The top two suggested open source packages for G-code generation in my search were FlatCAM and pcb2gcode. FlatCAM is written in Python and offers a GUI to visualize all the variables to generate the G-code from the Gerber files. I found the GUI largely unnecessary, as visualizations are already typically done by the command-sending software. The pcb2gcode tool is written in C++ and is only for the command line. So I chose pcb2gcode for it's simplicity and user recommendations, and pressed on.

At this point knowing that there were several open source options to get the CNC to print the PCB, I started on the PCB layout. At first, not knowing the capabilities of the CNC machine I used the default design rules provided by KiCad. That is, 0.2mm clearance and 0.25mm track (aka trace) width. The former defines the space between elements where there should be no connections and the latter defines the width of connections or tracks between components. On my first print, I quickly discovered a 0.25mm track is way too thin, especially for someone trying to figure out what the machine is capable of.

First Terrabloom level shifter PCB design

A few videos on YouTube demonstrated decent results with 1mm tracks, so I increased the width on all tracks and added a ground plane to make it easier to route. One mistake I made here is that the 'Edit->Edit All Tracks and Vias' tool along with adding the ground plane did not detect two tracks that connected to ground. If you use that tool, be sure that nothing gets unintentionally connected. I actually had the board printed and soldered before noticing two pins on a transistor were both connected to ground and I was very sad.

The resulting board was much easier to print and corrected grounded tracks.

Second Terrabloom level shifter PCB design

Of course, in between the two board designs there were quite a few tests and unsuccessful prints. Mostly while trying to configure software with desired parameters.

Software setup trials

Below is the pcb2gcode millproject that stores gcode generation parameters. Parameter comments are given after.

front=terrabloom-logic-level-shifter-F_Cu.gtl
#back=board.back.gbr
outline=terrabloom-logic-level-shifter-Edge_Cuts.gm1
drill=terrabloom-logic-level-shifter.drl

# inputs in metric
metric=1
# gblr reports error
nog64=1
zchange=10

# parameters for isolation routing / engraving / etching
#voronoi=1                      # uncomment for voronoi regions
#offset=0.10            # uncomment for 20mil isolator
offset=0.1
zwork=-0.10
zsafe=1
mill-feed=200
mill-speed=12000

# parameters for cutting out boards
cutter-diameter=1.2
zcut=-2
cut-feed=100
cut-speed=12000
cut-infeed=0.7

# drilling parameters
zdrill=-2
milldrill=1        # Mill instead of drill holes
min-milldrill-hole-diameter=0.1
#zmilldrill=-2
drill-feed=25
drill-speed=12000
nog81=1            # Not valid for GRBL (3018)
nom6=1

Some comments about the parameters:

  • front/outline/drill - Gerber files to read to convert into gcode.
  • metric - All inputs in metric, usually millimeters.
  • nog64 - Do not use the G64 code as it causes an error.
  • zchange - Height when tool changes are needed.
  • offset - How much in to offset from tracks, making them larger.
  • zwork - Depth at which to cut into the PCB for making tracks. Here, zero is where the mill touches the board and -10 is 10mm into the board.
  • zsafe - How high is it safe when moving the drill tip around. How high should the tip be raised when moving around during milling.
  • mill-feed - How fast to move while milling in mm/minute.
  • mill-speed - Spin speed of the drill while milling in mm/minute.
  • cutter-diameter -
  • zcut - How deep to cut when cutting out the board. The PCB is 1.6mm so 2mm should be enough.
  • cut-feed - How fast to move while cutting in mm/minute.
  • cut-speed - Spin speed of the drill while cutting in mm/minute.
  • cut-infeed - Maximum cut depth before taking multiple passes.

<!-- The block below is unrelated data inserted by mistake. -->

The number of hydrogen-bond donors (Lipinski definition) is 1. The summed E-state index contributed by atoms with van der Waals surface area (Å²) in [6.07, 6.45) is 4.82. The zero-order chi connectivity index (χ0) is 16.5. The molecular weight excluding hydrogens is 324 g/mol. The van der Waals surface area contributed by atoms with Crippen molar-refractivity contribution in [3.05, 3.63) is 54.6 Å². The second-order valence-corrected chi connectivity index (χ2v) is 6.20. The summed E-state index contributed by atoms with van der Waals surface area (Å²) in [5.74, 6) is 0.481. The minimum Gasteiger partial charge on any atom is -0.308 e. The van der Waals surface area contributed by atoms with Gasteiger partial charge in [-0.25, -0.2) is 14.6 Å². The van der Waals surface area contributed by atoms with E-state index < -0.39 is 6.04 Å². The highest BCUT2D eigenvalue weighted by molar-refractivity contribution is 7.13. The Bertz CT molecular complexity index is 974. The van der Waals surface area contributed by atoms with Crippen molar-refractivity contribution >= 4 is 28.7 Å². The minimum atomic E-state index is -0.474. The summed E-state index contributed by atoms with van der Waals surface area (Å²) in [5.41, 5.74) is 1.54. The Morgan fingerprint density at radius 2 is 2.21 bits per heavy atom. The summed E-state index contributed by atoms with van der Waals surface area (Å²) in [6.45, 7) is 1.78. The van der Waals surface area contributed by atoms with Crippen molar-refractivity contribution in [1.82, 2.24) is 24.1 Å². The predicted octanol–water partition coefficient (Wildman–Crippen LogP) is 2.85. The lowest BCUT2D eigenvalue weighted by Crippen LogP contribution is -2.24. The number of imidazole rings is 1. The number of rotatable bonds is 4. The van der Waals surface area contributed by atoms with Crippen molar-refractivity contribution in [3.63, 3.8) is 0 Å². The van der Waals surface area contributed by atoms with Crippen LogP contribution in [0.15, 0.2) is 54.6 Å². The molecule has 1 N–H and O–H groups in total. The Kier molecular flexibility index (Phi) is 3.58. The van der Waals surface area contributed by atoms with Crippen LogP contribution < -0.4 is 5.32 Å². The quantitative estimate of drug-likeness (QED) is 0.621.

• zdrill - Depth when drilling holes.
  • milldrill - Enable mill drilling where holes are milled out to the desired size.
  • min-milldrill-hole-diameter - The minimum diameter of the mill drill bit.
  • drill-feed - How fast to move while drilling down in mm/minute.
  • drill-speed - Spin speed of the drill while drilling in mm/minute.
  • nog81 - Don't use GRBL-incompatible one-pass drilling.
  • nom6 - Don't use GRBL-incompatible M6 tool change code.

For the command sender software, I initially chose Universal G-code Sender (UGS). It was close but found that it didn't quite do the trick for PCB milling. This was largely due to the lack of functioning autoleveler. An autoleveler is used to create a height map of the surface using a probe. This is accomplished by attaching one lead to the copper PCB and one lead to the drill bit via alligator clips. As the drill bit is slowly lowered, the position is monitored and recorded the moment the circuit between the plate and the drill bit is closed. This is done for multiple points on the surface. It took a few guesses to find a good resolution at which to sample the PCB. I found 5mm seemed to be good enough for the layout that was roughly 55m by 25mm.

After a bunch of trial and error from setting up the software and CNC positioning properly, I was disappointed to see UGS throw an error when attempting to apply the height map correction data to the G-code. So I had to switch to bCNC. PCBs tend to have some bend in them, especially when they're cheap and I found this makes it difficult to etch the thin layer of copper off. I only had a V-shaped milling bit which meant that if the surface was too high, the copper wouldn't be removed. If too low, the V-shaped bit would take too much material off on the sides, leaving very thin tracks. So the functioning autoleveler in bCNC was crucial.

Two notes about the autoleveler:

  1. When probing, the drill bit would move slow and stop immediately on contact. If the PCB wasn't properly fastened to the plate, the autoleveler would record a higher position than needed. When milling, the bit would come down on the PCB and only slightly push it down. Without sufficient pressure, the bit would only score the surface instead of remove the copper. This could potentially be corrected with a deeper zwork parameter in pcb2gcode but may cause deeper cuts on other parts of the board.

  2. In bCNC, doing an autolevel scan automatically applies the height map to commands as they're sent. There is no need to apply the autolevel to the gcode with the Autolevel button. If you do, you need to clear the height map otherwise the correction gets applied twice.

My final print looked like this:

Final PCB print with 1mm tracks and 0.10mm mill depth

Overall, I was happy with the final result, though soldering was more challenging without a solder mask. As a quick reminder about cutting female pin headers, pull out the pin on the slot you want to cut on and score the header so that it's easier to break.

All soldered up

Two things I would like to improve on later would be milling with something that didn't burr the copper up on the sides of the track cuts, and look into solder masks for easier soldering.